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Pulpit Notes.

Meditations for Believers.

Copyright © By Rev. Paul Gould


"Our Setbacks are God's Shortcuts."

We are currently in the Season of Lent, an Old English word for "Spring."  It hasn't quite arrived here in the northern mid-west, the leaden winter bares down with a biting wind. But soon the cold will be gone, sprouts will appear and life returns. The earth is not dead, only sleeping. The season is Ash Wednesday to Good Friday- forty days.

If you knew you had only forty days to live, how would you spend that time? Differently! That's one way of looking at Lent, the most solemn period of the Church Year. The altar is stripped bare, all ornamentation removed from the front of the church. In John 11, as the religious leaders in Jerusalem were plotting his death, Christ and his disciples departed into the wilderness. "Come apart and rest for awhile." After that he walked no more among Jewry.  Only the Lord knew what was coming, how horrible. His utter loneliness and sheer fright. But the disciples dismissed the idea, assuring the Lord they would shield their master from harm. After all, his loss would be a tragic setback.

The idea is that we walk as he did during this time of introspection and prayer. Examining ourselves, getting away for a awhile from the noise to find rest for our souls. A time to think about your life, and prepare for the triduum, or three days at the end of the Lenten season. Good Friday night the altar cloths are black for this one occasion. Often a tenebrae service is done. Latin for "shadows." Candles snuffed out one at a time during the service until everyone sits in darkness, finally leaving the church in silence: Recalling the life ebbing from his body. You are attending a funeral as it were.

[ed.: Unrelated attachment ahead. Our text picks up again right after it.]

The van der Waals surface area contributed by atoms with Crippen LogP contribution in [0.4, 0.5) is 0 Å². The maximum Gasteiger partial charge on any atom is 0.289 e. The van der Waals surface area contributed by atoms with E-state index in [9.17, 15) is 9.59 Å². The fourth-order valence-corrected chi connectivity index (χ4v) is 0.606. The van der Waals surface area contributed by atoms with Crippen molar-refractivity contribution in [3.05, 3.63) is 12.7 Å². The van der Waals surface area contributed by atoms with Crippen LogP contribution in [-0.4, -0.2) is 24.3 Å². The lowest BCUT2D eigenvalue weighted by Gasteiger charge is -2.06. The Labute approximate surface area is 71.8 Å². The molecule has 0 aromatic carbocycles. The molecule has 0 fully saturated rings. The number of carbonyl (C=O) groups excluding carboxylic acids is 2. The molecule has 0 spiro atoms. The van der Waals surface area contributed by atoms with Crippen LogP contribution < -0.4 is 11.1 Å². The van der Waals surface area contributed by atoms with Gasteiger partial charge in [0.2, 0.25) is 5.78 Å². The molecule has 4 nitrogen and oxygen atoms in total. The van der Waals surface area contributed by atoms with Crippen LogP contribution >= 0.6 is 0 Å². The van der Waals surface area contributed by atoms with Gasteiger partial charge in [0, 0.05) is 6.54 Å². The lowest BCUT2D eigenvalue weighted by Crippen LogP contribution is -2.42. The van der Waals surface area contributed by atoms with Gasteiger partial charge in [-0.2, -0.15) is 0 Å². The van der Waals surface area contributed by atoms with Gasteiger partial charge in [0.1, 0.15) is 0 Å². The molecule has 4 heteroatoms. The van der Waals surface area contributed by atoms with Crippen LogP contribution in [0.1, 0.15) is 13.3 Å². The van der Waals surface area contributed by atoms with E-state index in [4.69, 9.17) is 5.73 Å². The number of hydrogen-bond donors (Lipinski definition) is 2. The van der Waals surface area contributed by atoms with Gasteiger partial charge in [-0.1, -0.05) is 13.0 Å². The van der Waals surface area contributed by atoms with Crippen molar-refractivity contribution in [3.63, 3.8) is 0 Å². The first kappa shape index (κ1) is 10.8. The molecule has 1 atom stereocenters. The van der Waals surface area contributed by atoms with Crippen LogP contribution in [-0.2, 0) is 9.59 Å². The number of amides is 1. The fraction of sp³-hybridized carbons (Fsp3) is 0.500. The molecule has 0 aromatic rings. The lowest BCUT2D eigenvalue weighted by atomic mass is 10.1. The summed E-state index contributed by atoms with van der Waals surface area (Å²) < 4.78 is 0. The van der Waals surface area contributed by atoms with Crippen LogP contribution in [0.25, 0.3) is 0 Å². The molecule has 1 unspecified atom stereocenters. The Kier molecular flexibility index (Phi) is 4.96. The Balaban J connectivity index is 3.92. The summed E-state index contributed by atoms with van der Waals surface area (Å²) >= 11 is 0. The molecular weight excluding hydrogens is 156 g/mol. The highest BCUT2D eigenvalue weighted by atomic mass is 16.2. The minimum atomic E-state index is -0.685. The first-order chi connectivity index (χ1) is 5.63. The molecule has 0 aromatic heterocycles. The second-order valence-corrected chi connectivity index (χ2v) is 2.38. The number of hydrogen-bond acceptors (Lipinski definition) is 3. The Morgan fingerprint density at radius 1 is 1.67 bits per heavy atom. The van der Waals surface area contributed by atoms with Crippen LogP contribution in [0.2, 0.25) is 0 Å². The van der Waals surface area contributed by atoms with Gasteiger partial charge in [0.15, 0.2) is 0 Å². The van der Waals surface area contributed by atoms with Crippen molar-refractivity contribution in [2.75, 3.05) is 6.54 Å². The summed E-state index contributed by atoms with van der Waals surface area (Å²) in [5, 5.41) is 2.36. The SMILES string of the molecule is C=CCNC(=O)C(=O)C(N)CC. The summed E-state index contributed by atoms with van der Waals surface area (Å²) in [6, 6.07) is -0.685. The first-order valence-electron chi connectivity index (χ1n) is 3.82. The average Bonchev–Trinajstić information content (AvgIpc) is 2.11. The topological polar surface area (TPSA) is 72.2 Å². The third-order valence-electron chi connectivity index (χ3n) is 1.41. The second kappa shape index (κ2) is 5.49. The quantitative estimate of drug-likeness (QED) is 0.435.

But on Sunday the Lord reappears, very much alive! You see, he took a short-cut for us. He parted the Red Sea so we could cross over. In the exodus story, the Children of Israel hit a set-back: Water. No retreat and outflanked by Pharaoh's army. "Why did you bring us here, Moses? To die?"

Circumstances looked very bad as the disciples ran for cover on Friday. Passover was beginning and Jerusalem was packed with those making the pilgrimage for the Feast of Unleavened Bread. Jesus died at 3 pm, the hour of the evening sacrifice, as hundreds if not thousands of lambs were being slaughtered in the temple. The awful sounds of death could be heard, rivers of blood draining in troughs. But nobody made the obvious connection! Just another crucifixion of an agitator. So scary did things appear that Peter denied he even knew the Man from Galilee: Three times. Unforgivable! But Jesus witnessed this denial as he was led past under arrest, and had already forgiven the scared and confused Peter. To him it all looked like a set-back. The end of the world! Peter's world.

Little did he understand the great role he would later play! He wasn't out of a job after all, because a much better one was around the bend in the road- that unknown which makes us worry. Like the ancient Israelites we are forgetful. If God made you, He is responsible for the care of your soul, bringing you this far.

Thank you Lord, for this life. For the set-backs too. When I don't understand what is happening, lead me apart to rest for awhile while you take care of it.  


For July, 2020.

Your Personal Word:

(also called a mantra).

Any sacred word, whatever one you may choose, is sacred not because of its meaning, but because of its intent. It expresses your intention to open yourself to God, the Ultimate Mystery, who dwells within you. It is a focal point to return to when you notice you are becoming interested in the thoughts that are going by. Be fully present in whatever you are doing. The mind will wander off. No matter, it can't be helped. When you are fully aware again, just be that way.…The chief thing that separates us from God is the thought that we are separated from Him. If we get rid of that thought, our troubles will be greatly reduced.

"The Contemplative Dimension of the Gospel," by Thomas Keating.